If I remember correctly, the Des Moines Register is not just the biggest newspaper in Iowa, it is also a newspaper that regularly endorses Chuck Grassley for reelection. One of the few Republicans who have rejected the McConnell-Grassley strategy is Maine's senior senator, Susan Collins. And she thinks the strategy stinks. Unlike Mark Kirk, who is fighting for his political life, Collins' seat isn't up this year. But yesterday she was the second Republican senator to meet with Garland. Afterwards she told the media that she's "more convinced than ever that the process should proceed. The next step, in my view, should be public hearings before the Judiciary Committee so that the issues that we explored in my office can be publicly aired... He has a humility about him. He has clearly thought very deeply about the issues confronting the courts, there was not any question he could not handle, and he has a long record of accomplishment."
Collins said Tuesday that it was “premature” to say whether she would support Garland in a floor vote but said she “found the judge to be extremely straightforward” during a lengthy conversation that touched on the Second Amendment, the limits of executive power and the role of the court in American life.

“He gave very thorough, impressive responses to all of my questions,” she said.

Asked about the blockade favored by Grassley and Senate Majority Leader Mitch McConnell (R-Ky.), Collins said the Senate is “best served by following the regular order” but added that she was “not optimistic that I will be changing minds on this issue.”

She added: “It would be ironic if the next president happens to be a Democrat and chooses someone who is far to Judge Garland’s left.”
McConnell's strategy is working... to decimate the Senate Republicans

Another Republican up for reelection in November is John Boozman of Arkansas and he was pressured into taking a meeting as well. He's not bright enough to follow Collin's logic about someone "far to Judge Garland's left." After his 20 minute long meeting, he couldn't wait to tell the media that he still opposes holding Judiciary Committee hearings on the nomination. Boozman has been pressured by right-wing extremist groups who he normally counts on for support.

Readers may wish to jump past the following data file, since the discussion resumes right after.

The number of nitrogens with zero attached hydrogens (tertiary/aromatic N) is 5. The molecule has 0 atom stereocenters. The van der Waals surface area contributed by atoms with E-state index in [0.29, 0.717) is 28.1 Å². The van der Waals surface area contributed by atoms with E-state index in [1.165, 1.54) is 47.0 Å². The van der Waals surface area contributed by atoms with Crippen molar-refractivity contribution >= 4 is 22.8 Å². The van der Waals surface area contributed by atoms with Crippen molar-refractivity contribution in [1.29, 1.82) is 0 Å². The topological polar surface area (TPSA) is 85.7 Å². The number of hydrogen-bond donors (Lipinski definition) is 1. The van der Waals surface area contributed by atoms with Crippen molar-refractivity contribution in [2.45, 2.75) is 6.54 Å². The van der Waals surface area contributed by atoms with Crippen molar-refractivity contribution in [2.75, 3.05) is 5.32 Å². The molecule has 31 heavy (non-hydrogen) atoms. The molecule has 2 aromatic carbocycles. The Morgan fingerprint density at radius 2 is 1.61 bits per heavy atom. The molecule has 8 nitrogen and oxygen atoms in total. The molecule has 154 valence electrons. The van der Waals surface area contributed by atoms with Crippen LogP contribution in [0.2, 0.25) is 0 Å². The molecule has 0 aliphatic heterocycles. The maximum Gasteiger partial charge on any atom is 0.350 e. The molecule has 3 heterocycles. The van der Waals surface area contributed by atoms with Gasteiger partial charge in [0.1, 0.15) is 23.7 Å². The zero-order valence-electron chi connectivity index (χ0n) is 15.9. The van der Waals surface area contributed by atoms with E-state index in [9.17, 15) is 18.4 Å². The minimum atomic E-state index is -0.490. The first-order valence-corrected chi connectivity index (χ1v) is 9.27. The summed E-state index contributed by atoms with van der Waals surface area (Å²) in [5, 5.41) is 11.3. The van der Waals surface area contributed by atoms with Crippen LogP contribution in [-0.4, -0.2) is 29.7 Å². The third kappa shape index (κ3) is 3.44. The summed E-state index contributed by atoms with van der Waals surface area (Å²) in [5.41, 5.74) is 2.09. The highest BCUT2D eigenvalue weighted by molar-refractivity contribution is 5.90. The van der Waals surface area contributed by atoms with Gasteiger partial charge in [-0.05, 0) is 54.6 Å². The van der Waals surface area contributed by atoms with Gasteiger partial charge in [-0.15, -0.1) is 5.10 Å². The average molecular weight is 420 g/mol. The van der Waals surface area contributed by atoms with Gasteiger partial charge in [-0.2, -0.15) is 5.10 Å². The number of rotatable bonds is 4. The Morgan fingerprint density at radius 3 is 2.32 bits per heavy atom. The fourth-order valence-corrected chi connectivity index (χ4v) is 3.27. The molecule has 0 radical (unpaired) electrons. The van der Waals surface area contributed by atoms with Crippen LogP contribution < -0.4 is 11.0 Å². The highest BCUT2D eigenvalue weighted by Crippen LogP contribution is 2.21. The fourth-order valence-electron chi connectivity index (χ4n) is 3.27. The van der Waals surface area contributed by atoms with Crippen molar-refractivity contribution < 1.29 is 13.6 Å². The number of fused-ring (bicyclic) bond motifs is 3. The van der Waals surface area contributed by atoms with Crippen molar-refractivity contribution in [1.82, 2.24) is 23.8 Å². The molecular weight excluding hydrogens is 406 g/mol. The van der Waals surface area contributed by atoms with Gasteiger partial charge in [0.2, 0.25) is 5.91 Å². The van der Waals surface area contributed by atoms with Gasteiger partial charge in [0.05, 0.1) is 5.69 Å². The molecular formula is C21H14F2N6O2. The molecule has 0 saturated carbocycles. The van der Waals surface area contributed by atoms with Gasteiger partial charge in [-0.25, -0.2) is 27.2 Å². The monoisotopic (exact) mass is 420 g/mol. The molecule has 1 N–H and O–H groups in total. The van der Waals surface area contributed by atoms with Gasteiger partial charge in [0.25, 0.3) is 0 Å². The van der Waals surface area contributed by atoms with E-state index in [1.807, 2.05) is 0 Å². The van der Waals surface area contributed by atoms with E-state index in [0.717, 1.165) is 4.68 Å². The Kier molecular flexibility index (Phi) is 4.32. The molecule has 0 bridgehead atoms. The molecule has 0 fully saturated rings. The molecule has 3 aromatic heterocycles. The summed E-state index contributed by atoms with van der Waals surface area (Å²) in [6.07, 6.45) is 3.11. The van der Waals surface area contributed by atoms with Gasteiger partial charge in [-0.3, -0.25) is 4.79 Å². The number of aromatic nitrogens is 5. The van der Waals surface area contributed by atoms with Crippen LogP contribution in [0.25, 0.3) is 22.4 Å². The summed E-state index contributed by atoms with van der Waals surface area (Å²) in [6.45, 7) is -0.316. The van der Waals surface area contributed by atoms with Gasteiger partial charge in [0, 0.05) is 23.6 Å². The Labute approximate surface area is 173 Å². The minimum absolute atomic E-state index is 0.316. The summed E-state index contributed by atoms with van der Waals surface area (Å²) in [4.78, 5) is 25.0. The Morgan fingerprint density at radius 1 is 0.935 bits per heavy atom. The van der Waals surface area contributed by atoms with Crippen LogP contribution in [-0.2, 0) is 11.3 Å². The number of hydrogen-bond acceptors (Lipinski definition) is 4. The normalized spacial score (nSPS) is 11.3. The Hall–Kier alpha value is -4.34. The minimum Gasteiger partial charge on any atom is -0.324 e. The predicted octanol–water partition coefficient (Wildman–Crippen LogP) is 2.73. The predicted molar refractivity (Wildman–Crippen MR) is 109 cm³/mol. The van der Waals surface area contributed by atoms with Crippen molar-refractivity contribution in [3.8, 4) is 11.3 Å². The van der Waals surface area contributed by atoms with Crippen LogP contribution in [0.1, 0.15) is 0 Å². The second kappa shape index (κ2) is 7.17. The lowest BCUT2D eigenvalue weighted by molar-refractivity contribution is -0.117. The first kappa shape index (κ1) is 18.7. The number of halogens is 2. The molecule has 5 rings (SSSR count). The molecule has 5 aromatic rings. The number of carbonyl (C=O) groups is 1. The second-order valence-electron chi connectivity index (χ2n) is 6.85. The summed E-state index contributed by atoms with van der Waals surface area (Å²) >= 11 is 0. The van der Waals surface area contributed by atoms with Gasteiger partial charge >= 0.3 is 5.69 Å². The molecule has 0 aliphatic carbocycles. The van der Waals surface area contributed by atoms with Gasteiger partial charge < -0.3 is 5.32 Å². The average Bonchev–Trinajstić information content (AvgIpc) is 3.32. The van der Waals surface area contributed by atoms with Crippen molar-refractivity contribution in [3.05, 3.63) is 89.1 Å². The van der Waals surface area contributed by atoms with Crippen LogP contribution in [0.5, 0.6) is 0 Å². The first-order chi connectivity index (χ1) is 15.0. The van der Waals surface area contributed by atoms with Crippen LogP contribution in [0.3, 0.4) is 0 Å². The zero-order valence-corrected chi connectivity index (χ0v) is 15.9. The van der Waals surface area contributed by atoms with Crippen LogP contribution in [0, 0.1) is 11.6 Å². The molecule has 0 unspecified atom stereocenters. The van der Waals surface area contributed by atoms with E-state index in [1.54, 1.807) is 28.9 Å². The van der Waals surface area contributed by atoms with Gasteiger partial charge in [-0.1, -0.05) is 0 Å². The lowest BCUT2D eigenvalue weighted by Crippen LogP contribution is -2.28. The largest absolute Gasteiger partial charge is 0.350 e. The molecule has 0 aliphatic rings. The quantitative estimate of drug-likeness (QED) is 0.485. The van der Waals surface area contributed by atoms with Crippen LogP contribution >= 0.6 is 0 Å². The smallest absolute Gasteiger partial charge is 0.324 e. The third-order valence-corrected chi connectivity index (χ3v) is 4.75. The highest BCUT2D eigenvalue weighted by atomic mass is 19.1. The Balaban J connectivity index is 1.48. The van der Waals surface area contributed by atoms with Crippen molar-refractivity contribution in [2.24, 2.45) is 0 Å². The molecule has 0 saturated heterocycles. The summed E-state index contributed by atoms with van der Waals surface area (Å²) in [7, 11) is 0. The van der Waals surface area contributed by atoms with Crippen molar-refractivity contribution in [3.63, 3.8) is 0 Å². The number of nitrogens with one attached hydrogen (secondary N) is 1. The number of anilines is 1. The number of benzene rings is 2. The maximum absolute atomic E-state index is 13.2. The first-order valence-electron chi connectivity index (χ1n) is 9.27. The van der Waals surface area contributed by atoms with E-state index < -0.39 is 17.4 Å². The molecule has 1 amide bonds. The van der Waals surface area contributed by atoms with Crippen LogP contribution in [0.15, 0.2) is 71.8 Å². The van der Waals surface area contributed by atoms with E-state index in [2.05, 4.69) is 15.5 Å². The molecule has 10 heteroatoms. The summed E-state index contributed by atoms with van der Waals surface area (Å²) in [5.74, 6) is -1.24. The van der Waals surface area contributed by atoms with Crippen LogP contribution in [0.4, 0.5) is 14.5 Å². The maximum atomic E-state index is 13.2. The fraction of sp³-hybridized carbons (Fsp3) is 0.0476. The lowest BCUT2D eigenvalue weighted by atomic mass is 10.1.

Garland deserves a serious hearing and senators owe it to their constituents to vote yes or no based on the merits, although perhaps some-- Jefferson Beauregard Sessions III, I guess-- would prefer a Donald Trump nominee. I suggest that if you don't, you consider any or all of the Blue America Senate candidates by tapping on the thermometer below:
Goal Thermometer

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At 11:17 AM, Anonymous Anonymous said...

I have to very reluctantly stand with the GOP on this issue, but for only one reason: Why is Obama selling out his base AGAIN just to ensure that the Republican Party (which he rescued from oblivion instead of grinding it under his mandated heel) doesn't lose their Judicial majority at SCOTUS?

Garland may well have successfully prosecuted Tim McVeigh, but does that one case qualify him to decide the Constitutionality of laws intended to cover ALL of us? I don't like Garland's list of rulings, and as long as this is the best Obama has to offer (and spare me the crap about 11-dimensional chess), then this nomination should be delayed, considering that the GOP isn't about to do anything positive for the 99% anyway.